Review: American Chaos

American Chaos

5 out of 10

When Donald Trump was elected the 45th President of the United States, many Democrats were taken by surprise and left in a state of befuddled, angry shock. Perhaps few were as flabbergasted by the ascent of The Apprentice host to the highest office in the land than filmmaker, stage producer, and longtime Democrat James D. Stern, and his documentary American Chaos represents his attempts to work through some complicated feelings about himself and his country. With the personal biases of Stern (which aren’t as specifically political as they are emotional) and the film coming out far too late to impact any real change, American Chaos becomes a so-so, but balanced look into the hearts and minds of Trump supporters and the failure of Democrats to assuage the fears of everyday working class people.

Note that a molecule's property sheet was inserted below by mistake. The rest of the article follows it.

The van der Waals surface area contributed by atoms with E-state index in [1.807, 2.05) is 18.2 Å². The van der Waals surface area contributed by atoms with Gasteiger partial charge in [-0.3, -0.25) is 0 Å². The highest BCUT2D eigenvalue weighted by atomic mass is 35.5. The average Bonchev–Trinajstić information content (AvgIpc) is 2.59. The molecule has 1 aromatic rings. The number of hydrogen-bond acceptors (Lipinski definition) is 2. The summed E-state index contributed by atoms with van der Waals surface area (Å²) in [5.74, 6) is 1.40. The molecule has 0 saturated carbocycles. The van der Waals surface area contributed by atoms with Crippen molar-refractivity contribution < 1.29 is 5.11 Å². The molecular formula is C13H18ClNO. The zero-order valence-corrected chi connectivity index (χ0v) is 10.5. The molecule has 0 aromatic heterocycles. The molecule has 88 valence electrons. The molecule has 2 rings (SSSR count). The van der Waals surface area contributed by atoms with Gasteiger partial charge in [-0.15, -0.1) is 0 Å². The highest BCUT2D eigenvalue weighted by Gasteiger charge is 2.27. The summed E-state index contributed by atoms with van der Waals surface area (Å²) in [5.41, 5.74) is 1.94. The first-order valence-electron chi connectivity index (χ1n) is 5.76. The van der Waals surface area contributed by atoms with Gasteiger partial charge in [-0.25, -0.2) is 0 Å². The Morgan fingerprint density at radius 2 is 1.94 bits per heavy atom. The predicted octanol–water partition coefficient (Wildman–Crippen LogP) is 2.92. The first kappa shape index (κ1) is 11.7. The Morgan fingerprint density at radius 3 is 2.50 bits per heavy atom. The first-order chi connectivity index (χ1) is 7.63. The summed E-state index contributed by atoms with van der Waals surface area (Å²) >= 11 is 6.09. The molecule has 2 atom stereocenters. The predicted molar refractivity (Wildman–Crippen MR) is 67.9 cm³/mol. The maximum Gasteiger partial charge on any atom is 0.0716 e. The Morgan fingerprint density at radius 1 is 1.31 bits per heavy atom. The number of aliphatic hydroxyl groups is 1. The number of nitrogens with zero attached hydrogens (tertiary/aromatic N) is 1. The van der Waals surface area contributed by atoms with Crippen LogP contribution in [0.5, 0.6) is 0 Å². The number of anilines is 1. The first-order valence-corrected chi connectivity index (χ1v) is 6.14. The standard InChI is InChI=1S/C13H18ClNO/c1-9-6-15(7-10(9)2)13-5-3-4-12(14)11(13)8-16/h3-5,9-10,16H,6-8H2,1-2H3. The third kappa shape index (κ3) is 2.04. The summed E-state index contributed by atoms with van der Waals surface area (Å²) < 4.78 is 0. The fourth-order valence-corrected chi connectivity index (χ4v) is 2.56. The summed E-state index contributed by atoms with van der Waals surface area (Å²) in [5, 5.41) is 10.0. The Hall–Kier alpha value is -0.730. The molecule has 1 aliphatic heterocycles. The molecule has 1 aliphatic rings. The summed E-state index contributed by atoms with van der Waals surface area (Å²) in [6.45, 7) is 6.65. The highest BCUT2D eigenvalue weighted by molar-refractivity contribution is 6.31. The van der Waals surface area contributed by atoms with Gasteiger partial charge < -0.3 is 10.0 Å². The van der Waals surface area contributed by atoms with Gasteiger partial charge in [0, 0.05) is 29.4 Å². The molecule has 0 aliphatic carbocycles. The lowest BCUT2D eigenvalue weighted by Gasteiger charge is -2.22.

Stern took up his camera six months prior to the 2016 U.S. Presidential Election; right about the time that Trump was beginning to look like a serious contender to become the Republican nominee. A lifelong supporter of the Democrats – having grown up in a family of “Kennedy Democrats” with an older brother who became one of Barack Obama’s closest advisors on environmental issues – Stern was perplexed as to why anyone would want to vote for a tough talking, openly mean, and shady businessman without a shred of political experience. Stern travelled the country – heading primarily to Florida, West Virginia, and Ohio – to sit down in conversation with Trump boosters. His intention wasn’t to argue or needle, but to listen and take in everything that he heard.